The Supreme Court remains to be the most powerful yet the least transparent institution in the country. It has possessed the technology to enable virtualized public access to courtrooms for quite some time now, but not the will. All this while the Supreme Court has pled judicial exceptionalism in disallowing audio/video recorders in the courtroom. It has done so at the cost of judicial uniformity in providing public access. Presently, there exists gross inconsistency across the federal courts in granting public access. While the U.S. Court of Appeals for the 9th Circuit has regularly live-streamed its proceedings since 2013, the U.S. Court of Appeals for the District of Columbia Circuit, located just down the street from the U.S. Supreme Court, has only recently started live-streaming its argument sessions in 2018. Several federal courts still routinely deny permission to live-stream court proceedings. The U.S. Supreme Court enjoys pre-eminence in federal judicial system. The Supreme Court's continuance of the practice of live audio-streaming will encourage all 13 circuits to remedy this fatal inconsistency.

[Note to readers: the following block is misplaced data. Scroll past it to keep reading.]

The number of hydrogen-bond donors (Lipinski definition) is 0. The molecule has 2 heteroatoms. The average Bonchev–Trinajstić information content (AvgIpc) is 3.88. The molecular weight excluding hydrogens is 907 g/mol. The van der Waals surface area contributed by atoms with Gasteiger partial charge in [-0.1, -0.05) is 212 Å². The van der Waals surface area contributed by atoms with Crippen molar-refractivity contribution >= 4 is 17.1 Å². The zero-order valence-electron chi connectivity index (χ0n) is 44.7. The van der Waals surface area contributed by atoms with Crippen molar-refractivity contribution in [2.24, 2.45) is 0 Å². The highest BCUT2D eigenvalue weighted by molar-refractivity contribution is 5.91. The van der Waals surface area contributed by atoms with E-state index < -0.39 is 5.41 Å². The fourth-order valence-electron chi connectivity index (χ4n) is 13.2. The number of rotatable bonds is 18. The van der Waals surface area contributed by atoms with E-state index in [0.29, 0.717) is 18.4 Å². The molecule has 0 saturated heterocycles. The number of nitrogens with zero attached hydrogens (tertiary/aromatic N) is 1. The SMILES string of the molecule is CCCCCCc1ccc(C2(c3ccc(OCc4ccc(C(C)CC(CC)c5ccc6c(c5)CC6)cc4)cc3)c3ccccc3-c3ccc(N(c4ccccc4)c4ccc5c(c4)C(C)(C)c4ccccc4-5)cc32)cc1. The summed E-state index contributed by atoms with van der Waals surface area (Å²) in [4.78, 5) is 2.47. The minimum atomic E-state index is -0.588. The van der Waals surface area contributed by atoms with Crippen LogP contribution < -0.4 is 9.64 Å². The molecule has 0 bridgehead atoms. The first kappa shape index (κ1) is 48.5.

To hold, that the public and the media may only utilize those tools which were available over 200 years ago, instead of integrating such technology into the courtrooms which would enable dissemination of invaluable civic education to the public by facilitating virtual access, is catastrophic judicial oversight. The U.S. Supreme Court makes decisions for 309 million people who are not there when those decisions are made. It is therefore not unreasonable for the American people to have the opportunity to witness the arguments and decisions that will shape the American society for years to come. Extensive bi-partisan surveys conducted just days before the Supreme Court's May arguments, polled 67% in favor of allowing cameras in the courtroom and 70% in favor of continuing with live-audio once things normalize. Nearly 2 million people tuned in over the course of the next 2 weeks as the Supreme Court began live-streaming its oral arguments on May 4. Nearly 2 million more reasons to extend the live audio-streaming of court proceedings beyond its scheduled sunset.